Fig. 4 Panel a: measured degree of spatial correlation cint (0, z) between the intensity in focus and that in any other plane in the focal region, as function of the dimensionless variable zNA2/λ. The curve has been generated by using actual through-focus intensity measurements of a field focused by a microscope objective with nominal NA = 0.4. In panel b we plot the ideal degree of spatial correlation for the intensity (blue line) and field (red line) for an aberration-free system of same NA illuminated by a uniform field distribution. Panel c and d contain the 2D plots of the two intensity distributions chosen for the phase reconstruction.
Fig. 5 Measured intensities (first row) and retrieved phases (second row) of the field U(x,y,0) in focus and the field at position z = 7.83 μm that has a minimum degree of spatial correlation with U(x,y,0).
Fig. 6 Comparison between a set of intensity measurements (first row) and the simulated ones. The simulated intensities have been obtained by propagating the field in the focal plane (U(x,y,0), not shown in the figure), at different distances. The field in focus is made of a measured amplitude and a retrieved phase. The excellent agreement between the measured and simulated intensity distributions confirms that the phase of the field in focus has been successfully reconstructed. The RMS deviation between measurements and simulations is equal to 0.68% at z = 4.04 μm, 0.38% at z = 7.83 μm, 0.47% at z = 11 μm and finally 0.39% at z = 15.17μm.

3.3. Role of SNR and a priori information

In the reconstructions shown so far, some a priori information has been used. More specifically, the nominal numerical aperture of the microscope objective NA = 0.4 has been included in the iterative algorithm to retrieve the phase of the field. Considered that a microscope objective in air can, at most, have NA = 1, this has allowed us to throw away a lot of data (actually more than half of the field in the exit pupil) that contained only noise but no useful signal. This makes the reconstruction much more robust and less sensitive to eventually high correlations between the two intensity patterns used in the phase retrieval algorithm. This means that, in this specific case, even choosing the field in focus (at the plane z = 0) and another field (at position z) with a high value of the correlation cint (0, z) could actually lead to an excellent reconstruction for the phase. In fact, while the increase in correlation is compensated by the said a priori information, there is the additional advantage that close to the focal plane also the SNR is generally high, which has beneficial effects on the phase reconstruction. Paradoxically, for extremely low (and known) values of NA the knowledge of only one measured intensity pattern would suffice to solve the phase problem. This would make unnecessary any further study based on the concept of spatial correlation introduced in the present work. On the other hand, for either high NA systems or for systems whose NA is unknown, making use of the concept of spatial correlation, as shown here, can be decisive. In order to clarify this aspect, let us perform the phase reconstruction by using the following sets of data:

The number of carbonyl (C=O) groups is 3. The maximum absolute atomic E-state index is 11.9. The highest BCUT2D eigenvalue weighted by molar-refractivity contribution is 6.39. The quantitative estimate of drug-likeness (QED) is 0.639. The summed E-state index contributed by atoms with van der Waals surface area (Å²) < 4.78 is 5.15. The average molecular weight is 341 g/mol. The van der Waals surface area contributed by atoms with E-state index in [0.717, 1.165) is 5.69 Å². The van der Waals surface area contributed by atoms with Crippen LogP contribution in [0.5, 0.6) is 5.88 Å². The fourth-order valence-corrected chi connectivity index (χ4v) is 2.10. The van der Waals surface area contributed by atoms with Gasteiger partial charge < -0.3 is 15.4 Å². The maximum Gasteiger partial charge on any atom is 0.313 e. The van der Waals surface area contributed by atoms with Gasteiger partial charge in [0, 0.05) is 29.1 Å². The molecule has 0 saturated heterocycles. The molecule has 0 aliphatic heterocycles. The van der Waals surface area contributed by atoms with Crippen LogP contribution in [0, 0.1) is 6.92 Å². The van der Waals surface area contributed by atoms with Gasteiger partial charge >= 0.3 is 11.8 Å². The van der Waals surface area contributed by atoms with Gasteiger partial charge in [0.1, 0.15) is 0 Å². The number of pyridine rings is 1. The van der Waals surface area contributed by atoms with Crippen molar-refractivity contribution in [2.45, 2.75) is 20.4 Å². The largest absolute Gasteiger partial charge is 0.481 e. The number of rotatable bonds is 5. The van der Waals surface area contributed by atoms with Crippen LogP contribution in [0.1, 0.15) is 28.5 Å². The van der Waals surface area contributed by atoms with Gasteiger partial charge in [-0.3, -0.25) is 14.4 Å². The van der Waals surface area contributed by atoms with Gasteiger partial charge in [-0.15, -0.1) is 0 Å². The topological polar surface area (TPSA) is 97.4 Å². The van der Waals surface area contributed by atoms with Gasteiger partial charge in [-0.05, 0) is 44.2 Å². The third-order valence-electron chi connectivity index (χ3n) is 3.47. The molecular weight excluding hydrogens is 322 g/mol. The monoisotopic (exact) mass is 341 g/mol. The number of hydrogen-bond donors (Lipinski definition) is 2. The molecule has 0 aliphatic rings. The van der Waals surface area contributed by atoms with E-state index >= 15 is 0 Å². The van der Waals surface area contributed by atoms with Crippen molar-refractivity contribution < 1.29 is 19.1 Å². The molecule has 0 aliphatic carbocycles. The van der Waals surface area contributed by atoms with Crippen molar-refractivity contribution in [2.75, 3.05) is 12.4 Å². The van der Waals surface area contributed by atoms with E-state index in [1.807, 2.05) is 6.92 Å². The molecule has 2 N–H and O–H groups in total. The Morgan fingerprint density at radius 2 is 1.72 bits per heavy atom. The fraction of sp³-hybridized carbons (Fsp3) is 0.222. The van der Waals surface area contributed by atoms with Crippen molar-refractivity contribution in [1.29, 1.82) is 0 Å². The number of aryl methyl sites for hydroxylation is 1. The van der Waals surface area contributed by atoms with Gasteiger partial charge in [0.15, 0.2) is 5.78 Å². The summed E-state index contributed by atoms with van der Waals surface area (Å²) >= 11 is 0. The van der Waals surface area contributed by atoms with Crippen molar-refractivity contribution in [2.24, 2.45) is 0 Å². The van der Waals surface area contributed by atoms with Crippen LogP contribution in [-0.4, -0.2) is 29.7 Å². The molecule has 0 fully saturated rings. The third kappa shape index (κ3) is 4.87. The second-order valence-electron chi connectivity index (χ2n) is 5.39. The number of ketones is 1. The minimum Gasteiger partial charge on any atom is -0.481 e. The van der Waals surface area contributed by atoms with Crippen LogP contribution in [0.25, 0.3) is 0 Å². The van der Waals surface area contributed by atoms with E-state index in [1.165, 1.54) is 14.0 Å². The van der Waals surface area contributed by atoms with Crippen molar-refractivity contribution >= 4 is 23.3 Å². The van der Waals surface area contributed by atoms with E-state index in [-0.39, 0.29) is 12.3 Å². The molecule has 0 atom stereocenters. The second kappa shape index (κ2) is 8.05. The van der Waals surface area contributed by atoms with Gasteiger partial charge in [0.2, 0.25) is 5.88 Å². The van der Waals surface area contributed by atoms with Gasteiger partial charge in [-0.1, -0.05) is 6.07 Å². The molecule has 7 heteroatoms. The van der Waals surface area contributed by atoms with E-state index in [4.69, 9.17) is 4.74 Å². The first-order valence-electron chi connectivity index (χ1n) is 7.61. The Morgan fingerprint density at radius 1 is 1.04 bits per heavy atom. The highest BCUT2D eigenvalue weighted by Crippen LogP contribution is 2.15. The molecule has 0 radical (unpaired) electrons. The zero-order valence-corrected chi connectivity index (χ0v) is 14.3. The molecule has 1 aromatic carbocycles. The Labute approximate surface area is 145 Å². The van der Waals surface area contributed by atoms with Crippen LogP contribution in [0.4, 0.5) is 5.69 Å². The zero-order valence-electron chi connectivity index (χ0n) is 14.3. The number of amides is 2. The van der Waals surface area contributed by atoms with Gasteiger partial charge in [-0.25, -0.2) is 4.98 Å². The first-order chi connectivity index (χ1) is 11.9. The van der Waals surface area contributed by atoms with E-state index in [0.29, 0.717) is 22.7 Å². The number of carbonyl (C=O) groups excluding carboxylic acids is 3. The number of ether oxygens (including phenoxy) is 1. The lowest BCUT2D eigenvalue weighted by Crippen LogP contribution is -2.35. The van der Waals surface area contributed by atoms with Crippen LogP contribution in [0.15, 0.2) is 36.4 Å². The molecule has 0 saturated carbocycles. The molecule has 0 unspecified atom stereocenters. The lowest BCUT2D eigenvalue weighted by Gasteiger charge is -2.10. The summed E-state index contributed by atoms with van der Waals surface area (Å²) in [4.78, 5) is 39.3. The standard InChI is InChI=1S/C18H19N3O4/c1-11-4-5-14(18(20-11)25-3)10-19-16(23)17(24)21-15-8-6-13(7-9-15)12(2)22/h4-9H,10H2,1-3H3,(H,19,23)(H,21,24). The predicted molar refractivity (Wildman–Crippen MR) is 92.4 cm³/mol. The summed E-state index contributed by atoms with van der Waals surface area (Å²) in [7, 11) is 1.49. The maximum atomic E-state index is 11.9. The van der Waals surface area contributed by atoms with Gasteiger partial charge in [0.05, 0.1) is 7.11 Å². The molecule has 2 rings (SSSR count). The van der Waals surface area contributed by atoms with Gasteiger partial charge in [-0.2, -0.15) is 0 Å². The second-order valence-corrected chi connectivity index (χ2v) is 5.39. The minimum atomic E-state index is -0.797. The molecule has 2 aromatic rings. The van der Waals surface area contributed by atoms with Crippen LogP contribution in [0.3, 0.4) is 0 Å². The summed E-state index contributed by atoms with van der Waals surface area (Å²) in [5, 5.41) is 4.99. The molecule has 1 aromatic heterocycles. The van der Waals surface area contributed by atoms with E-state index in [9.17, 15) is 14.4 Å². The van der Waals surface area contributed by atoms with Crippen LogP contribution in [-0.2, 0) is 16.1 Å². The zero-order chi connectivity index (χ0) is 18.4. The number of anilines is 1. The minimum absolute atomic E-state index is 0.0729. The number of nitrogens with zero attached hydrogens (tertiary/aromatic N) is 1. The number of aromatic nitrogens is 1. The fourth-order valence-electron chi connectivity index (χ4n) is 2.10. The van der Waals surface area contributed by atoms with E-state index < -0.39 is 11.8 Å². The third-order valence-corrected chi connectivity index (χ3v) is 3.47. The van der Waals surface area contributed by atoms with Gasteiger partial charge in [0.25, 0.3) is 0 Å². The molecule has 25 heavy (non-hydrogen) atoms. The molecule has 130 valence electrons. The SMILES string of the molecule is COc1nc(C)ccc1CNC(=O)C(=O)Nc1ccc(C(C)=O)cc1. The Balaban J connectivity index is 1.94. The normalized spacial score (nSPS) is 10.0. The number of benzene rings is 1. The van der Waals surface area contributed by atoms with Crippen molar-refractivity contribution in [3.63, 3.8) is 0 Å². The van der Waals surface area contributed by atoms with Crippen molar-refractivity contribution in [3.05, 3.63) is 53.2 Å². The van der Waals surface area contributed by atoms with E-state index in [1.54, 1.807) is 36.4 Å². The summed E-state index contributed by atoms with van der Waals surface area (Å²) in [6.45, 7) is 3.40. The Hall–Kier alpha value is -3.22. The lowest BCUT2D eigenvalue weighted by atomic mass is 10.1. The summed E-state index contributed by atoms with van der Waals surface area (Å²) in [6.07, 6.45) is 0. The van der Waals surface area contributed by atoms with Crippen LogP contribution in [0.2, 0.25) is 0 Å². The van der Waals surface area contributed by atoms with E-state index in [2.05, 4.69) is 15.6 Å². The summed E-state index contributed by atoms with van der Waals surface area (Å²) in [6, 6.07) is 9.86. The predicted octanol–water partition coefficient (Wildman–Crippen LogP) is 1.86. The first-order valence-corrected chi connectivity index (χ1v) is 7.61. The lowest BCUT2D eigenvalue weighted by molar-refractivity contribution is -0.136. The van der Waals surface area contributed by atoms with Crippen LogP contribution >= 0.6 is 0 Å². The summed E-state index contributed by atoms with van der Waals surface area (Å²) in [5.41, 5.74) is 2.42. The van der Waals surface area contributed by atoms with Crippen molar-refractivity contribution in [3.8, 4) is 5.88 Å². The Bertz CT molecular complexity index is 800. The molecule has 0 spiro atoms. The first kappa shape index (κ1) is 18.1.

• case 1: Intensity of the field in focus (z1 = 0) and intensity of the field on z2 = 4.04μm, with cint (0, z2) = 0.82.
  • case 2: Intensity of the field in focus (z1 = 0) and intensity of the field on z3 = 7.83μm, with cint (0, z3) = 0.09 (first minimum of the correlation curve).
  • case 3: Intensity of the field in focus (z1 = 0) and intensity of the field on z4 = 11μm, with cint (0, z4) = 0.29 (first relative maximum of the correlation curve).
  • case 4: Intensity of the field in focus (z1 = 0) and intensity of the field on z5 = 15.17μm, with cint (0, z5) = 0.03 (second minimum of the correlation curve).

It is difficult to compare the reconstructions in all these cases, since the data are characterized by differences in their SNR values. However, we can still draw some interesting conclusion. After running a phase retrieval algorithm in all these cases, assuming to know the NA, we have computed the root mean square error (RMSE) between the simulated intensity and the measured one at the position z = −4.62μm. We have obtained (NA = 0.4 known)
  • case 1: RMSE = 0.0577.
  • case 2: RMSE = 0.0737.
  • case 3: RMSE = 0.1133.
  • case 4: RMSE = 0.0835.

From these values we see that although in case 1 the correlation between the two intensity patterns used in the reconstruction is higher than all the other three cases, the obtained RMSE is the smallest. This is due to the fact that the field intensity at z2 = 4.04μm is characterized by the highest SNR among the cases considered above. In order to be more quantitative, we have computed the SNR for the measured intensity distributions (cases 1–4). SNR has been defined as the ratio between the average intensity and the relative standard deviation of a set of 50 samples of the same intensity distribution, at a given plane. For the reader’s commodity, in Table 1 we report the values for the intensity correlations along with the SNR, RMSE for the planes listed above. The role of the a priori information can be pointed out by performing, once again, the reconstruction but assuming that the NA of the system is not known. For instance, for the case 1 and 2, under this assumption (NA unknown), we obtain
  • case 1: RMSE = 0.2016.
  • case 2: RMSE = 0.1617.

Table 1. Positions z, intensity correlation (cint (0, z)), signal to noise ratio (SNR) and root mean square error (RMSE) in the reconstruction of the field at z = −4.62μm for different intensity measurements with known NA

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As expected, both reconstructions becomes worse in this case, because of the lack of a priori information (NA is supposed to be unknown now). However, it is also evident that the situation is completely reversed now. In fact, since there is no a priori information available that can compensate for eventual high correlation values, the rms error of case 1 becomes much larger than case 2, while with the said a priori information available they showed very similar RMSE values (with case 1 actually slightly better, as we have seen already). All this confirms our theoretical predictions. We expect that for high-NA systems choosing the proper plane for a phase reconstruction is a central element of the whole phase problem, considered that the even knowledge of NA does not help in that case.